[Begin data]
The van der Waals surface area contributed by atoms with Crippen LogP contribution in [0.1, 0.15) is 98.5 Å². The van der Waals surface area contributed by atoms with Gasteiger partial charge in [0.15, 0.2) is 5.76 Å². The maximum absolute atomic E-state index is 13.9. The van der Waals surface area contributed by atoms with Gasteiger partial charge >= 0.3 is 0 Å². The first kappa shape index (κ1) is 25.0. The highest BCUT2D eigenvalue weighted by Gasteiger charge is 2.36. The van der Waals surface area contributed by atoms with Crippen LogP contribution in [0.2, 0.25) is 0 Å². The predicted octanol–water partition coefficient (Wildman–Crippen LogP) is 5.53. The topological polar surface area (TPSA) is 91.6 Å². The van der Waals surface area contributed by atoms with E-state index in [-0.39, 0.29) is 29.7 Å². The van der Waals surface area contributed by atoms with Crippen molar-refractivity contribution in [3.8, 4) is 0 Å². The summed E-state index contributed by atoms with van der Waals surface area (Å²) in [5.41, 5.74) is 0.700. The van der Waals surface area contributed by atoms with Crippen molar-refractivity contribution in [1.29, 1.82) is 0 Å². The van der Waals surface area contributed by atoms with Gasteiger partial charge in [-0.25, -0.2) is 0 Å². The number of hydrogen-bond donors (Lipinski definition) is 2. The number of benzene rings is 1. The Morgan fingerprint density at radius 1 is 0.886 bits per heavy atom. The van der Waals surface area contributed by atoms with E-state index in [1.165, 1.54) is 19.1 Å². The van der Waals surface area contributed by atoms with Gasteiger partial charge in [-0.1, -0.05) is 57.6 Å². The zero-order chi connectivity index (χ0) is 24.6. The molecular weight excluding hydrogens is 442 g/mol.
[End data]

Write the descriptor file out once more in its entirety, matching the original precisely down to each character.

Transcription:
The van der Waals surface area contributed by atoms with Crippen LogP contribution in [0.1, 0.15) is 98.5 Å². The van der Waals surface area contributed by atoms with Gasteiger partial charge in [0.15, 0.2) is 5.76 Å². The maximum absolute atomic E-state index is 13.9. The van der Waals surface area contributed by atoms with Gasteiger partial charge >= 0.3 is 0 Å². The first kappa shape index (κ1) is 25.0. The highest BCUT2D eigenvalue weighted by Gasteiger charge is 2.36. The van der Waals surface area contributed by atoms with Crippen LogP contribution in [0.2, 0.25) is 0 Å². The predicted octanol–water partition coefficient (Wildman–Crippen LogP) is 5.53. The topological polar surface area (TPSA) is 91.6 Å². The van der Waals surface area contributed by atoms with E-state index in [-0.39, 0.29) is 29.7 Å². The van der Waals surface area contributed by atoms with Crippen molar-refractivity contribution in [3.8, 4) is 0 Å². The summed E-state index contributed by atoms with van der Waals surface area (Å²) in [5.41, 5.74) is 0.700. The van der Waals surface area contributed by atoms with Crippen molar-refractivity contribution in [1.29, 1.82) is 0 Å². The van der Waals surface area contributed by atoms with Gasteiger partial charge in [-0.25, -0.2) is 0 Å². The number of hydrogen-bond donors (Lipinski definition) is 2. The number of benzene rings is 1. The Morgan fingerprint density at radius 1 is 0.886 bits per heavy atom. The van der Waals surface area contributed by atoms with E-state index in [1.165, 1.54) is 19.1 Å². The van der Waals surface area contributed by atoms with Gasteiger partial charge in [-0.1, -0.05) is 57.6 Å². The zero-order chi connectivity index (χ0) is 24.6. The molecular weight excluding hydrogens is 442 g/mol.